RIO GRANDE VALLEY - Faculty in the UTRGV College of Education and P-16 Integration have been awarded a $1.2 million grant by the U.S. Department of Education to fund a collaborative initiative to help grow leaders in special education administration.

Project PLEASE – Program for Leaders to Educate and Advocate for Special Education – is designed as a cross-department collaboration between the College of Education and P-16 Integration’s Department of Human Development and School Services, and the Department of Organization and School Leadership.

Dr. Hsuying Ward, associate professor of Human Development and School Services, serves as principal investigator on this grant. Other College of Education faculty members involved in the grant-writing process were:

Dr. Federico Guerra, co-PI, assistant professor of Organization and School Leadership.

Dr. Velma Menchaca, co-PI, professor of Organization and School Leadership.

Dr. Steve Chamberlain, evaluator, professor of Human Development and School Services.

Dr. Paul Sale, co-author, professor of Human Development and School Services.

Dr. Javier Cavazos, co-author, associate professor of Counseling.

Dr. Patricia McHatton, co-author, UTRGV executive vice president for Academic Affairs, Student Success and P-16 Integration.

“Project PLEASE is a personnel training grant that will give scholarships and stipends to 14 vetted candidates to complete their doctorate in education in special education administration,” Ward said.

This program will collaborate with nine regional school districts: Edinburg, Donna, McAllen, La Joya, PSJA, Weslaco, Harlingen, Mission and Brownsville.

The districts will make recommendations on candidates, and the applicant then applies through the UTRGV Graduate College and goes through the admission process.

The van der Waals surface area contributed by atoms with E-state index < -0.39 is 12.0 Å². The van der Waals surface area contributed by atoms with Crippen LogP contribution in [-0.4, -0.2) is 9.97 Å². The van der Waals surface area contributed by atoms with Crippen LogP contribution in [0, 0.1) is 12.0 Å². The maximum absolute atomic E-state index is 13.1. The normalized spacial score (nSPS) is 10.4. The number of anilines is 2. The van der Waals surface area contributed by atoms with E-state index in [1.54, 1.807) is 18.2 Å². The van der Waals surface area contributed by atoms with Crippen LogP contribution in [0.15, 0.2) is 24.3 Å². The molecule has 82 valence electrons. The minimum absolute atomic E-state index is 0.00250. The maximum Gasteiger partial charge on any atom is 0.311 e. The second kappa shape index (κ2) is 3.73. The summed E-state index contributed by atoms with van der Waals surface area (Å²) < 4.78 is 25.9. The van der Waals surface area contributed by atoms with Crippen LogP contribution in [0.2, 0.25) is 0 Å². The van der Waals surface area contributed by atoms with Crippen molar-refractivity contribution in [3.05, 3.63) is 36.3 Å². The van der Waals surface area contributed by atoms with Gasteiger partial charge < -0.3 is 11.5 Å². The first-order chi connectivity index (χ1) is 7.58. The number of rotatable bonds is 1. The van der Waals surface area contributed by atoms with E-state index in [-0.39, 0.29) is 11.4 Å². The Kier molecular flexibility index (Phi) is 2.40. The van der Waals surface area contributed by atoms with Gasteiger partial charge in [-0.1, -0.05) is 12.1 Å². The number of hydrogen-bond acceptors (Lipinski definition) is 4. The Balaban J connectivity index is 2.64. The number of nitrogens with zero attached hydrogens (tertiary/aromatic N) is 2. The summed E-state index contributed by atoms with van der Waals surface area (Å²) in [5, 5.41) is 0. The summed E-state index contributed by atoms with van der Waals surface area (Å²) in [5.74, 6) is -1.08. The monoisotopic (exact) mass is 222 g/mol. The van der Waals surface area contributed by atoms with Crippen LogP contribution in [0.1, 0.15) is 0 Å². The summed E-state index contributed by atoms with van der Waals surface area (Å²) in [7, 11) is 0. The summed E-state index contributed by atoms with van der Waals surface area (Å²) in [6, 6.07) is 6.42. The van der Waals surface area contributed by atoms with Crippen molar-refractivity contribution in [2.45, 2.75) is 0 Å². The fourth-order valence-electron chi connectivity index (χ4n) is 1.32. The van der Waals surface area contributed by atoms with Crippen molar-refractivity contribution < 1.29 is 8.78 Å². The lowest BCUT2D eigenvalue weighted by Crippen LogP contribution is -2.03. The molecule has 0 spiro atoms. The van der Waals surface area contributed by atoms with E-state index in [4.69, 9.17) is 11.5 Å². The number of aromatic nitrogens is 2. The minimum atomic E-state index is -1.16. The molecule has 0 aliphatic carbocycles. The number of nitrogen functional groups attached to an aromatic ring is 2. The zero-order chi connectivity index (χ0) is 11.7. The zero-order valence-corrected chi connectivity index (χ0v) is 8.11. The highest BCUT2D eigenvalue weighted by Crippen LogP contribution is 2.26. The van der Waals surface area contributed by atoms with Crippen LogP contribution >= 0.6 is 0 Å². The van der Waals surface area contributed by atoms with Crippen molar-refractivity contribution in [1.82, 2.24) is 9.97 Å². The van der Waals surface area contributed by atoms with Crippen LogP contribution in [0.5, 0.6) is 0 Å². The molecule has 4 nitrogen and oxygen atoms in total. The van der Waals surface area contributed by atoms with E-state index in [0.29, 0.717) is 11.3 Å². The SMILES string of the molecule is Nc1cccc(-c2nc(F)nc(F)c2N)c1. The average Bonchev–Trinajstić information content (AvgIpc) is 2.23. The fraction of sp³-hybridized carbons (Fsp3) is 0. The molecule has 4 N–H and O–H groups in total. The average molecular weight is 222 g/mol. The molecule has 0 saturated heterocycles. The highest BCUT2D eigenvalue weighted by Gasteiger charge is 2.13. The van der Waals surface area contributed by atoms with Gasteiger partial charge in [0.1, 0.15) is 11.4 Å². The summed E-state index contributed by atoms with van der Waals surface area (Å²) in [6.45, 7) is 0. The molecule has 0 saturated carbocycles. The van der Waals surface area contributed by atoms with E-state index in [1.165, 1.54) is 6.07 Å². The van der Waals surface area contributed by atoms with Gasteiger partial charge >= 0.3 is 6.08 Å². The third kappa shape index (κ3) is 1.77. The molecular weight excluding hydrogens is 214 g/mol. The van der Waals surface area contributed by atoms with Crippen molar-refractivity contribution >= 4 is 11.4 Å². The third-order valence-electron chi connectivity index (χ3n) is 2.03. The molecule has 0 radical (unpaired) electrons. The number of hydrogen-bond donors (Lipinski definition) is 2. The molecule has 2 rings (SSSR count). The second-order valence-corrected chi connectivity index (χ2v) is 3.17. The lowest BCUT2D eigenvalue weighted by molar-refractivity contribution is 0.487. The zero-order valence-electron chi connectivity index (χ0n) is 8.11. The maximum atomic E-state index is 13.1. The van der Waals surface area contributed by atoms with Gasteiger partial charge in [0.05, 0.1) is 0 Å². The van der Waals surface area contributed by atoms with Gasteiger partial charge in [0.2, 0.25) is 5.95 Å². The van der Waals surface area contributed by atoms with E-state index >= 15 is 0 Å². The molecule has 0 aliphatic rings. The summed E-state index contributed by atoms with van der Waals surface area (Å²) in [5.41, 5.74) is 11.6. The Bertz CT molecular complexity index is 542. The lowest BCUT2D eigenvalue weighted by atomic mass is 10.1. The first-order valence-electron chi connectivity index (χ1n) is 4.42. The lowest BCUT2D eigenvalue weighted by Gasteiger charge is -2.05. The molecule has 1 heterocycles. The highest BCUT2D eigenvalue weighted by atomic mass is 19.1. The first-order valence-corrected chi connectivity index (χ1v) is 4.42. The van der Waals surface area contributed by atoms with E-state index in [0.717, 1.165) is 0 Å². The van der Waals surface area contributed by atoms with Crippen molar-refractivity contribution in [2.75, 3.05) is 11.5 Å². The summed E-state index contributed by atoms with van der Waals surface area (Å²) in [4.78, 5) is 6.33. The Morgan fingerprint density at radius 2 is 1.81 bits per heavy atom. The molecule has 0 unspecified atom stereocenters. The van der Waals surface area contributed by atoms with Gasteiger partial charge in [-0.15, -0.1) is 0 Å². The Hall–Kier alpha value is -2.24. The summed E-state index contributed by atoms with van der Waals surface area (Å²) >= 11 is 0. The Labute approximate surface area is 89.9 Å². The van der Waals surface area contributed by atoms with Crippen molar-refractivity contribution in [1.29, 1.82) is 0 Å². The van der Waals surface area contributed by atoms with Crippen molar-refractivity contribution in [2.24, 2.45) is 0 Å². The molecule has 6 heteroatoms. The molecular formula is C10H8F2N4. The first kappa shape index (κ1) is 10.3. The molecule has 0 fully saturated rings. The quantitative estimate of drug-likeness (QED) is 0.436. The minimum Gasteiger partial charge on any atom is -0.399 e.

Participants in Project PLEASE will complete 18 to 20 hours of special education and administration training and will earn a doctorate in education leadership with a specialization in special education.

“The grant is to help improve special education practices in the Rio Grande Valley, to help improve special education students’ outcomes and to affect special education practices,” Ward said.

Additionally, every participant’s dissertation will be based on special education. Curriculum in the program will contain practical experiences, such as evaluations of a school district’s special education program; internships in a disability rights organization; and participation in Admission, Review and Dismissal (ARD) meetings to determine student eligibility for special education.

Ward said knowing a special education student’s needs and the parent communication aspect are important components of Project PLEASE.

“In this program, we will affect special education practice,” she said. “We want to help train these administrators so they can avoid potential conflicts with parents. We help provide the knowledge they need of current special education practices. If we train our doctoral students well, we will do a lot of good.”

Dr. Alma Rodriguez, dean of the College of Education and P-16 Integration said Project PLEASE is an exciting new addition to the doctoral programs in UTRGV’s College of Education and P-16 Integration.

“Through this project, our faculty will be preparing leaders with the necessary knowledge and skills to address the educational needs of special education students,” Rodriguez said. “These proficiencies are essential to afford the students with appropriate and equitable educational opportunities in special education.”

The grant cycle for Project PLEASE started Nov. 1 and will run until Dec. 31, 2024. The cohort will be selected in February 2020 and the program will begin in Summer I 2020.